Silver Circles: John Betancur

John Betancur
John Betancur (Photo: Roberta Dupuis-Devlin)

Since 1966, the Silver Circle Award has been presented to some of UIC’s best teachers. Winners, who are honored at their college commencements, receive $500 and their names join a long list of distinguished colleagues. But what makes the award especially meaningful is its selection committee: the graduating seniors.

John Betancur
Professor of urban planning and policy
Silver Circles: 1
Years at UIC: 40

What does it mean to win this award from the graduating seniors? 
A lot. Not only did it catch me by surprise, but it came from the students themselves. I feel honored and humbled at the same time. I love teaching and put my life into it.

What do you teach? 
I teach graduate and undergraduate courses. Until 2008, the department offered graduate degrees only. After the establishment of the college’s undergraduate degree, Urban and Public Affairs, our faculty started teaching some undergraduate courses. Currently, I teach two undergraduate and two graduate courses. The undergraduate courses I have taught regularly are Globalization and Urban Studies and Political Economy, both courses required for Urban Studies undergraduates.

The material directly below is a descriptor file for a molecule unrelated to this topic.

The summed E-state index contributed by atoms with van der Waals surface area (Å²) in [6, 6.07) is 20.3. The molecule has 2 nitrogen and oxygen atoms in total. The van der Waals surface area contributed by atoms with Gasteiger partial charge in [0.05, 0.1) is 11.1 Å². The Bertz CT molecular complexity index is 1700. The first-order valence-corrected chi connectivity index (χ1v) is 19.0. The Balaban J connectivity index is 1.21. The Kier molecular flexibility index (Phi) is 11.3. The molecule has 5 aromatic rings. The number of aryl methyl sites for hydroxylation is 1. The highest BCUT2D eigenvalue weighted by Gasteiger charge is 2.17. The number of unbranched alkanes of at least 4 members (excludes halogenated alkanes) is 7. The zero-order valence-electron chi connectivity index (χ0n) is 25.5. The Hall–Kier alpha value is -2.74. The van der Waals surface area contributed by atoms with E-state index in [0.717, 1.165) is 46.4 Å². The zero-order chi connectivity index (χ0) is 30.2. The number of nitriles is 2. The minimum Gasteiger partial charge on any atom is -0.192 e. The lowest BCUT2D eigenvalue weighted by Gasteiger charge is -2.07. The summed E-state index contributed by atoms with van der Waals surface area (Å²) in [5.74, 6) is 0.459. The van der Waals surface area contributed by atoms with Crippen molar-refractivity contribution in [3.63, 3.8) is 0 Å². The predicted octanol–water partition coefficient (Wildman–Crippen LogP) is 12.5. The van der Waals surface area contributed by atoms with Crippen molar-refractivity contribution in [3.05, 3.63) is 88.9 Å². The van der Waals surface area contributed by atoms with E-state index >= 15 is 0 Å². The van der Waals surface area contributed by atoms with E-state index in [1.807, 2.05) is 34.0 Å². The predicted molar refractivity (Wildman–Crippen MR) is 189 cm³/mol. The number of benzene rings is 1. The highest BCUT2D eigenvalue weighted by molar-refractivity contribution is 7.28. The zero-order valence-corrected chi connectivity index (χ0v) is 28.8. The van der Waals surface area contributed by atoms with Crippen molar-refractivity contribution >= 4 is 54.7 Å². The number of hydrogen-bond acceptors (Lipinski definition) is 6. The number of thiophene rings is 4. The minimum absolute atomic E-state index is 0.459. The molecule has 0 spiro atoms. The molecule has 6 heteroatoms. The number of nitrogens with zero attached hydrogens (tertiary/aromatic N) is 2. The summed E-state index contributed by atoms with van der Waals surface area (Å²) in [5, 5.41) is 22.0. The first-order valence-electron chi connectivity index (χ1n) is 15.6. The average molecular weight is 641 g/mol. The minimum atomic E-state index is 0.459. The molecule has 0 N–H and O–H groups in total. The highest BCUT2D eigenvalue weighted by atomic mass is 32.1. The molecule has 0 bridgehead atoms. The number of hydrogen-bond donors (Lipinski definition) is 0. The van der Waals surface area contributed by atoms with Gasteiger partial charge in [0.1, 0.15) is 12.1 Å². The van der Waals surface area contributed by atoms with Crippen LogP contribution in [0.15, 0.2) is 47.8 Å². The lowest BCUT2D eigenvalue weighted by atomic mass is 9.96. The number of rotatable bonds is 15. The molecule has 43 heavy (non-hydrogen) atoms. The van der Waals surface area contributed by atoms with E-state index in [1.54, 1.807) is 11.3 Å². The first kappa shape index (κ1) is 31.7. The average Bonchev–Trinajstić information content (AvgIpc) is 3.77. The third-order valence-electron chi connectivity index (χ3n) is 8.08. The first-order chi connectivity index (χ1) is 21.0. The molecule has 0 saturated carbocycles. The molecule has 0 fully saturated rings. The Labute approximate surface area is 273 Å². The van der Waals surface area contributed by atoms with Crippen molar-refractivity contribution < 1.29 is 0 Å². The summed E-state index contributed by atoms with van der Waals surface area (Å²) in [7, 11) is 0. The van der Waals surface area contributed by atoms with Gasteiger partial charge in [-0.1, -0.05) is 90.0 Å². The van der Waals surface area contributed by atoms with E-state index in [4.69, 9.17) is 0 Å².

How do you engage students in your courses? 
Since day one, I encourage them to take responsibility for their own process of learning and to provide feedback on an ongoing basis on the dynamics and contents of the class. I do my best to stand in their shoes and figure out how to connect the teaching to their experiences and to their personal growth and professional aspirations. I am very concerned about developments in their lives that stand in the way of learning and encourage them to seek help as needed and to use personal challenges to grow. As far as the dynamics of the class, I try to be natural, engaging and personable. I encourage critical thinking, creativity initiative and choice. Most importantly, I encourage students to use every opportunity to share with others and to treat others as they wish to be treated.

What is your advice to graduating students? 
To apply their learning and their growth to improve their lives and to make society a better place. I encourage them to strive to be better humans every day, to seek a balance between work and other aspects of life, to use their mistakes as a challenge to accept those of others, and to be humble in success and get up quickly in defeat. 

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